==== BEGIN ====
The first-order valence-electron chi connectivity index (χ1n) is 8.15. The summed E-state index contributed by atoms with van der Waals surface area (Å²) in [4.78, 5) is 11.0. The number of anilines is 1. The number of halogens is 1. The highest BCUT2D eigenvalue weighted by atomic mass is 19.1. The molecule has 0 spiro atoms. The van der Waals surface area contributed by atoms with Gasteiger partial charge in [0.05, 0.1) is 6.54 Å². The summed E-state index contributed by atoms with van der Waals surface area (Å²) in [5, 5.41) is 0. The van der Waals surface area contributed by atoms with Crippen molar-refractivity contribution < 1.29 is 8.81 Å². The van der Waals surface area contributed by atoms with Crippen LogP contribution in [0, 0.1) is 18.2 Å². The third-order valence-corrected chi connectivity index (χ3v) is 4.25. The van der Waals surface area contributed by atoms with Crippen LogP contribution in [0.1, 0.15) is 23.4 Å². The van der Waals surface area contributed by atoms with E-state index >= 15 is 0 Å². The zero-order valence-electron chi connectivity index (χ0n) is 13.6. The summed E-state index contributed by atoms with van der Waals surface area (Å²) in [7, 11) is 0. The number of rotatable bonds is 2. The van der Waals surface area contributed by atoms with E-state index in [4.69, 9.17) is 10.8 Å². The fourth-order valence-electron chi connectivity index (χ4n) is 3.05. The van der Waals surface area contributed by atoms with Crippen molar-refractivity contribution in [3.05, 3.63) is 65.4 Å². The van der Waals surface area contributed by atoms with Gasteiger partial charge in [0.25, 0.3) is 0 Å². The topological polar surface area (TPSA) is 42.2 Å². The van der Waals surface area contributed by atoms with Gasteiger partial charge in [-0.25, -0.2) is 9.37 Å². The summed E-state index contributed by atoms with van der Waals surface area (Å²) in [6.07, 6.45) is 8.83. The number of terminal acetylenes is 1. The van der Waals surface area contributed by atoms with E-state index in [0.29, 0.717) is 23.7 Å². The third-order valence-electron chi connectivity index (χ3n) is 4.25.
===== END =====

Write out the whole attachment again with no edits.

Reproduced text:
The first-order valence-electron chi connectivity index (χ1n) is 8.15. The summed E-state index contributed by atoms with van der Waals surface area (Å²) in [4.78, 5) is 11.0. The number of anilines is 1. The number of halogens is 1. The highest BCUT2D eigenvalue weighted by atomic mass is 19.1. The molecule has 0 spiro atoms. The van der Waals surface area contributed by atoms with Gasteiger partial charge in [0.05, 0.1) is 6.54 Å². The summed E-state index contributed by atoms with van der Waals surface area (Å²) in [5, 5.41) is 0. The van der Waals surface area contributed by atoms with Crippen molar-refractivity contribution < 1.29 is 8.81 Å². The van der Waals surface area contributed by atoms with Crippen LogP contribution in [0, 0.1) is 18.2 Å². The third-order valence-corrected chi connectivity index (χ3v) is 4.25. The van der Waals surface area contributed by atoms with Crippen LogP contribution in [0.1, 0.15) is 23.4 Å². The van der Waals surface area contributed by atoms with E-state index >= 15 is 0 Å². The zero-order valence-electron chi connectivity index (χ0n) is 13.6. The summed E-state index contributed by atoms with van der Waals surface area (Å²) in [7, 11) is 0. The number of rotatable bonds is 2. The van der Waals surface area contributed by atoms with E-state index in [4.69, 9.17) is 10.8 Å². The fourth-order valence-electron chi connectivity index (χ4n) is 3.05. The van der Waals surface area contributed by atoms with Crippen molar-refractivity contribution in [3.05, 3.63) is 65.4 Å². The van der Waals surface area contributed by atoms with Gasteiger partial charge in [0.25, 0.3) is 0 Å². The topological polar surface area (TPSA) is 42.2 Å². The van der Waals surface area contributed by atoms with Gasteiger partial charge in [-0.25, -0.2) is 9.37 Å². The summed E-state index contributed by atoms with van der Waals surface area (Å²) in [6.07, 6.45) is 8.83. The number of terminal acetylenes is 1. The van der Waals surface area contributed by atoms with E-state index in [0.29, 0.717) is 23.7 Å². The third-order valence-electron chi connectivity index (χ3n) is 4.25.